Enemy of the State (film)
Enemy of the State is a 1998 American action-thriller film directed by Tony Scott, produced by Jerry Bruckheimer, written by David Marconi. The film stars Will Smith and Gene Hackman, with Jon Voight, Lisa Bonet, Gabriel Byrne, Dan Butler, Loren Dean, Jake Busey, Barry Pepper, Regina King in supporting roles; the film tells the story of a group of NSA agents conspiring to kill a Congressman and the cover up that ensues after a tape of the murder is discovered. The film was released on November 20, 1998 in the U. S. and worldwide. Enemy of the State garnered positive reviews from film critics and audiences, with many praising the writing and direction as well as the chemistry between Smith and Hackman. Given the events of 9/11, the Patriot Act, Edward Snowden's revelations about the NSA's PRISM surveillance program, the film has become noteworthy for being ahead of its time regarding issues of National Security and privacy. NSA official Thomas Bryan Reynolds meets with U. S. Congressman Phil Hammersley in a public park to discuss support for a new piece of counterterrorism legislation the U.
S. Congress is pushing that expands the surveillance powers of intelligence agencies over individuals and groups. Hammersley remains committed to blocking its passage, since he believes it would totally destroy the privacy of U. S. citizens. Reynolds, determined to have the bill pass so as to gain a long-delayed and anticipated promotion within the NSA, has his team murder Hammersley, spread heart pills over his car, place his body in the car and push it in a lake to simulate the cause of death as a heart attack. In the aftermath, they discover that wildlife researcher Daniel Zavitz had a camera aimed in the woods at their location. Zavitz inspects the footage and, realizing he has captured the congressman's murder, calls a journalist he knows; the call is monitored by Reynolds's team who attempt to break into Zavitz's apartment to retrieve the tape. Realizing he is in danger, Zavitz transfers the video to a disc before fleeing the apartment ahead of Reynolds's men. Zavitz bumps into an old college friend, labor lawyer Robert Clayton Dean, slips the disc into his shopping bag without his knowledge.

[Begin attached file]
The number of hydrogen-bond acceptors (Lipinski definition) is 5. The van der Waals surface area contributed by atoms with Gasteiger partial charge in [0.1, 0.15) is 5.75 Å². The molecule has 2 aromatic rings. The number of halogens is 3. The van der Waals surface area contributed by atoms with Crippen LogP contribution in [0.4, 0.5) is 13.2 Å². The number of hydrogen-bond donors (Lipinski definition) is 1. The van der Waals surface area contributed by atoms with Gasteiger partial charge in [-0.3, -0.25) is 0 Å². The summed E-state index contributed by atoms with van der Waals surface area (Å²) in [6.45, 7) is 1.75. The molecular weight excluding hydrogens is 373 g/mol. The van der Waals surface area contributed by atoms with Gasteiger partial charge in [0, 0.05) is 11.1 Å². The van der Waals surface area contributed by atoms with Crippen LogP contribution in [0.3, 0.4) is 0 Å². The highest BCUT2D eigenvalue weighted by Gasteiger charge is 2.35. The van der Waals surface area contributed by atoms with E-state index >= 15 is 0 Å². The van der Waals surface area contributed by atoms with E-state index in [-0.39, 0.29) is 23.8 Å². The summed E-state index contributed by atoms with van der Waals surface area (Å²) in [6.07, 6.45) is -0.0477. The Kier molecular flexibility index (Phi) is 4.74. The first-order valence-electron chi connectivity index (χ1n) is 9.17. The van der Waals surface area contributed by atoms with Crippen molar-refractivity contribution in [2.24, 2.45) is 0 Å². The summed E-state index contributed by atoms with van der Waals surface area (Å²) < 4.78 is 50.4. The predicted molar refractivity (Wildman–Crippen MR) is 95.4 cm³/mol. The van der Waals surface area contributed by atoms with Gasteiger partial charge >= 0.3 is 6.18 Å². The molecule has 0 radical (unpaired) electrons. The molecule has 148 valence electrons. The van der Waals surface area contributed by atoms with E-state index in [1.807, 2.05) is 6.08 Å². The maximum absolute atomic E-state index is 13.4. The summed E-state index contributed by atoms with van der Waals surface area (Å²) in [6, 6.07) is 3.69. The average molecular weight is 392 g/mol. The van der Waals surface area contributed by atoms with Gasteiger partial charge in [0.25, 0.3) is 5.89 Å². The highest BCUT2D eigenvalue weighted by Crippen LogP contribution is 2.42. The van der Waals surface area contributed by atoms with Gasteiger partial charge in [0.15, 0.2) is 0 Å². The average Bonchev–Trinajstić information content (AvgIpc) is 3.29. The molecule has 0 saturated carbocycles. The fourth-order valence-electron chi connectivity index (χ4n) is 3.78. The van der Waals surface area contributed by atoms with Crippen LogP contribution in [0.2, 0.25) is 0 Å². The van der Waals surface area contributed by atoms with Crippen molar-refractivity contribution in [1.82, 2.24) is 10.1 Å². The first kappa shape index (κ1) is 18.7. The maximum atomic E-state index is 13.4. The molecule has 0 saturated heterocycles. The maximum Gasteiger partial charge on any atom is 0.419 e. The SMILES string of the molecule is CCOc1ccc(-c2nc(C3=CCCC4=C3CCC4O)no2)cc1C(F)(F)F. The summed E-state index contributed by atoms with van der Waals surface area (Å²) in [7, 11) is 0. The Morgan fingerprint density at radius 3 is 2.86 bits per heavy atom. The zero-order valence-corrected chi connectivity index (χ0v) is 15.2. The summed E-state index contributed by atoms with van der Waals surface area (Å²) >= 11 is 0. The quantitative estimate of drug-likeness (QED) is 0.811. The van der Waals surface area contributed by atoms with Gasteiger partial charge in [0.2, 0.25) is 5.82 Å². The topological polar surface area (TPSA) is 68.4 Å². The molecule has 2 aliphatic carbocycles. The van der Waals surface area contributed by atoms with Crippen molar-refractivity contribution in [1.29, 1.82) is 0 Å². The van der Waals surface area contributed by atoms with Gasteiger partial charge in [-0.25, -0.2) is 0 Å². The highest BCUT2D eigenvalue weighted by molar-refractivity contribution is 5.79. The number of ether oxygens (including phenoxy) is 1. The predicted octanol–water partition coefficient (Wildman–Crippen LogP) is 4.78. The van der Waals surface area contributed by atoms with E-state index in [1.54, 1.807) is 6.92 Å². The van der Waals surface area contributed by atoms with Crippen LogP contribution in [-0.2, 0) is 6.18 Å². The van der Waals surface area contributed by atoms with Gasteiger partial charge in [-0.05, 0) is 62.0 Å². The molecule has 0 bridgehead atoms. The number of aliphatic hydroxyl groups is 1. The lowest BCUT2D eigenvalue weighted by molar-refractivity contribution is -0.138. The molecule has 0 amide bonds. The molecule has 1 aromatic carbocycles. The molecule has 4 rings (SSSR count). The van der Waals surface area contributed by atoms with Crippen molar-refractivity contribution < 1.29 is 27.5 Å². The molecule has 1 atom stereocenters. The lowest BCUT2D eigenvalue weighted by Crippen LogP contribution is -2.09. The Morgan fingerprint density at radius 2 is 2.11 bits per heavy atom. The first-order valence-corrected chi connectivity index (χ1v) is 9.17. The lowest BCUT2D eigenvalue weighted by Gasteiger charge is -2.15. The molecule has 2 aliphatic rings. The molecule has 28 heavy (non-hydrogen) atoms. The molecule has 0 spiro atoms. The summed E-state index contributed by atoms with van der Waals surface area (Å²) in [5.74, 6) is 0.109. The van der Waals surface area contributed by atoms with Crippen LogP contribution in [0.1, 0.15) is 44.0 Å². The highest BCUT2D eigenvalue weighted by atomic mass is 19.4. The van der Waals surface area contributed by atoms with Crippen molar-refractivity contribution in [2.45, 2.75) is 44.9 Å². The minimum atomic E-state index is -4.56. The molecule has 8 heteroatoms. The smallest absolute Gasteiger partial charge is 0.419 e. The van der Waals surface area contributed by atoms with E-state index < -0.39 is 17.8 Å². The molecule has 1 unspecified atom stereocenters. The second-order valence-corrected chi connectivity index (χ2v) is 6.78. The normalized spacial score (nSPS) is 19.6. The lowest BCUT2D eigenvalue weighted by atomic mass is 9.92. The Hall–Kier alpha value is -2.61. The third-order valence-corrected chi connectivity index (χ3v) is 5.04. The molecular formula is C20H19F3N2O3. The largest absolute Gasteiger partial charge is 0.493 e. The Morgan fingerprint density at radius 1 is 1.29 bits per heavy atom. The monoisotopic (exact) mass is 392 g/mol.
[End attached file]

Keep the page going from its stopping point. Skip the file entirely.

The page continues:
Shortly after, Zavitz is killed. When Reynolds and his team discover that Dean might have the video and after failing to convince him to allow them to search his shopping purchases, believing that Dean and Zavitz were in collusion together, raid his house and plant surveillance devices, they disseminate false evidence to implicate Dean of working with the family of mafia kingpin Paulie Pintero and having an affair with ex-girlfriend Rachel Banks. The subterfuge destroys Dean's life: he is dismissed from his job, his bank accounts are frozen, his wife Carla throws him out of the house. Dean believes Pintero is behind the smear campaign as revenge for a prior case, with help from Banks' secretive contact Brill. Dean sets up a meet with Brill, to which the NSA sends an impostor. Brill explains that his pursuers are NSA agents and rids him of tracking devices hidden in his clothing. With Dean and Brill in hiding, the NSA agents kill Banks and frame Dean for the murder. Dean obtains the disc and Brill identifies Reynolds in the recovered video, but the disc is destroyed during an escape from an NSA raid.
Brill, whose real name is Edward Lyle, tells Dean of his past as a communications expert. Lyle tries to coax Dean into running away. Dean and Lyle trail another supporter of the surveillance bill, U. S. Congressman Sam Albert, videotaping him having an affair with his aide. Dean and Lyle "hide" one of the NSA's bugs in Albert's room so Albert will find it and have the NSA start an investigation into Albert's tapping. Lyle deposits money into Reynolds's bank account to make it appear that he is taking bribes, putting pressure on Reynolds. Lyle contacts Reynolds to set up a meeting to exchange the video and get Reynolds to incriminate himself. Reynolds' men instead hold Lyle and Dean at gunpoint, demanding the tape. Dean tells them that the Hammersley murder footage is in the hands of Pintero, understanding Pintero's restaurant is under FBI surveillance. Dean and the NSA team enter Pintero's restaurant. With the use of ambiguous language, Dean convinces Pintero that Reynolds is after the incriminating video Dean blackmailed him with and the encounter turns into a massive gunfight that kills the mobsters and several members of his NSA team.